In the weeks after revelations about Hollywood film producer Harvey Weinstein made headlines, film industries across the globe have started discussions about sexual predators within their realms. Media pundits have raised concerns about sexual assault in Bollywood, the Indian film industry, and Nollywood, the Nigerian film industry.

More than 50 women in Hollywood have come forward so far with statements alleging that Weinstein assaulted them, according to People Magazine. After actresses began sharing stories about being assaulted or harassed by Weinstein, women on social media began sharing their own stories of sexual harassment and assault under the hashtag, #MeToo The hashtag quickly went global, drawing stories from women within other film industries as well.

#MeToo campaign

One common point Hollywood actresses brought up as part of the campaign is that women have avoided speaking out in the past for fear of retribution, or were punished for attempting to do so. Many actresses in Bollywood and Nollywood have begun echoing those complaints, pointing out that poverty and victim-negative attitudes have further silenced women in India and Nigeria.

Bollywood actress Richa Chadda, who posted a story using the #MeToo hashtag, said the problem isn’t limited to a particular economic industry or geographic region.

“It is the culture of victim shaming, the culture of silence that is present everywhere, not just Bollywood,” she said in an interview with Reuters.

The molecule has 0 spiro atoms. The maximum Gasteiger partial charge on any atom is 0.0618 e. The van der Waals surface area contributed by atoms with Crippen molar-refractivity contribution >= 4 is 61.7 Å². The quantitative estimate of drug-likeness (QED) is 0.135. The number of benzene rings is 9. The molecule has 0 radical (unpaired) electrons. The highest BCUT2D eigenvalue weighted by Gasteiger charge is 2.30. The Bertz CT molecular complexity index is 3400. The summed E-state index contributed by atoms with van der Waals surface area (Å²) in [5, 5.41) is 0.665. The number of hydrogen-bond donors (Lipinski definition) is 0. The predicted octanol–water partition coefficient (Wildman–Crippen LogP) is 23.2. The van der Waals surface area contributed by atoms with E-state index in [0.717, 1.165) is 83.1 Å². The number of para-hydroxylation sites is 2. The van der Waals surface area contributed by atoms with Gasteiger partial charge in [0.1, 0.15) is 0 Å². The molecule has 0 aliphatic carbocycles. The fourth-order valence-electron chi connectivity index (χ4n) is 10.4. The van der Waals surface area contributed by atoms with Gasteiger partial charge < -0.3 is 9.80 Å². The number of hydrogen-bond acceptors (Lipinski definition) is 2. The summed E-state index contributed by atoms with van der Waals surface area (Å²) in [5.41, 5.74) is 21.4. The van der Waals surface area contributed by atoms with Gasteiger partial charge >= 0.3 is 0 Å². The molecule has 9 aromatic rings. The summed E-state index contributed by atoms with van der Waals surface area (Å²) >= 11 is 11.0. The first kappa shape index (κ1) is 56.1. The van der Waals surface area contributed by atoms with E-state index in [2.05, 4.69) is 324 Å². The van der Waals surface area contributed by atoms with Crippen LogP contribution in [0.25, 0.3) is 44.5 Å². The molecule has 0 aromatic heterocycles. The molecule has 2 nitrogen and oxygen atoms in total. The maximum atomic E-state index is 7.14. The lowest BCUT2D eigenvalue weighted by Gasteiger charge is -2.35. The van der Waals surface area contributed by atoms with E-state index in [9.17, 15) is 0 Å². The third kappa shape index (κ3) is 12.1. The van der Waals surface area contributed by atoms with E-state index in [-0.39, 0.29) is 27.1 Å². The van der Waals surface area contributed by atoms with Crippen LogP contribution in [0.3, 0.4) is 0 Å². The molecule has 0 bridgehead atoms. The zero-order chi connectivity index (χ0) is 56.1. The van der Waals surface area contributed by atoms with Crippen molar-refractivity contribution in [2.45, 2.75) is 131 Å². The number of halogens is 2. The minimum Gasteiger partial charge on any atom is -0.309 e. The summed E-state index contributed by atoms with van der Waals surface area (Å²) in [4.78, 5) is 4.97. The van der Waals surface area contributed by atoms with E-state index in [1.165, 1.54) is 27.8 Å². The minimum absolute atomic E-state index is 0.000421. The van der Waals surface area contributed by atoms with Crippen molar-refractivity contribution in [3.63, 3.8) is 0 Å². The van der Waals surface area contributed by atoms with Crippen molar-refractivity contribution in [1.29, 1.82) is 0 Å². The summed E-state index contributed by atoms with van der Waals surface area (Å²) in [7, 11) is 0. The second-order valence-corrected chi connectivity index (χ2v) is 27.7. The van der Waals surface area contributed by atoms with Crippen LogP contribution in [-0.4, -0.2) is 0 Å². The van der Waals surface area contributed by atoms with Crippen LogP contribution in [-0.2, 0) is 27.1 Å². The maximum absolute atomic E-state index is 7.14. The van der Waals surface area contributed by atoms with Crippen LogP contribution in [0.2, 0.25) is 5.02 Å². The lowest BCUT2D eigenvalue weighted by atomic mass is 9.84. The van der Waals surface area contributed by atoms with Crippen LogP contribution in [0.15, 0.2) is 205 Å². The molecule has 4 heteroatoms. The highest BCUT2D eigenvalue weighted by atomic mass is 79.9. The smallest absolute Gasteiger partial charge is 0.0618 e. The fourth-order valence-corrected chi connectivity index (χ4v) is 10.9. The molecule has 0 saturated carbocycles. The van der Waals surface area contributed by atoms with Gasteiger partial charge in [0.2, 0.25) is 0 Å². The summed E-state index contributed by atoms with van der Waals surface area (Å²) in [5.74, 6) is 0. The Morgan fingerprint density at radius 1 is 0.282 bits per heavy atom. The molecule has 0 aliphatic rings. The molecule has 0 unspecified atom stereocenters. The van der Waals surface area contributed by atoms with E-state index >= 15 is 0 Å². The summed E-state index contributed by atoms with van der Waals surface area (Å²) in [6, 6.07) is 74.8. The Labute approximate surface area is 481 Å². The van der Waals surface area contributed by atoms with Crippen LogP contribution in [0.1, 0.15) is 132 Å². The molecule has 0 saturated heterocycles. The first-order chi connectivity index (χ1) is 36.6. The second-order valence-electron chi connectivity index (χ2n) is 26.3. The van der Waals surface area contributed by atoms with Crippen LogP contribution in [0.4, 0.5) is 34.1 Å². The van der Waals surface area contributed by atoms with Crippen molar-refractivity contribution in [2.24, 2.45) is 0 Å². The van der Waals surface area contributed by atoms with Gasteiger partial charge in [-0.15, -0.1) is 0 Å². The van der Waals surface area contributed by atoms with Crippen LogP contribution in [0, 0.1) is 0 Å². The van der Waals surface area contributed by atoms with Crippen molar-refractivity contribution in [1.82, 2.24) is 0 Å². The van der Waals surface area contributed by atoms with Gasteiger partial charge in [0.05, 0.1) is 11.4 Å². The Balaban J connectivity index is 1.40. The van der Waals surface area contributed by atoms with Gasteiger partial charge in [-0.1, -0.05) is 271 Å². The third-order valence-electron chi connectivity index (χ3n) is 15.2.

“It is glamorous to talk about Bollywood, but the problem is that girls (everywhere) are not treated equally and don’t feel safe. When you speak up, you risk losing your position, your career.”

In September, Bollywood director Mahmood Farooqui was acquitted of rape charges by the Delhi High Court, according to First Post. The court ruled that his rape of an American Fulbright Scholar wasn’t valid because a “feeble no” is the same as a “yes” according to the nature of women.

Earlier this year director Vikas Bahl was investigated for assault allegations and was not charged by the courts. Other actors accused of assault have retained their starring roles and positions in the community.

Sexual assault in Nollywood

On the fmovies program, "The Morning Call," aired Oct. 23, journalist Barbara Loundou held a segment discussing sexual assault in Nollywood in the wake of the Weinstein allegations.

“Some actresses have mentioned the subject, but very few have openly denounced the behavior,” Loundou said, adding that Actors Guild Nigeria recently elected a new director who promised to tackle issues of sexual assault in the industry.

“I have not received any (official) report about sexual harassment,” said Emeka Ejezie, president of Actors Guild Nigeria, in an interview with AfricaNews. He said he had no idea how many victims there were due to the silence around the topic. However, he guessed that women avoid speaking out to avoid being excluded from the industry.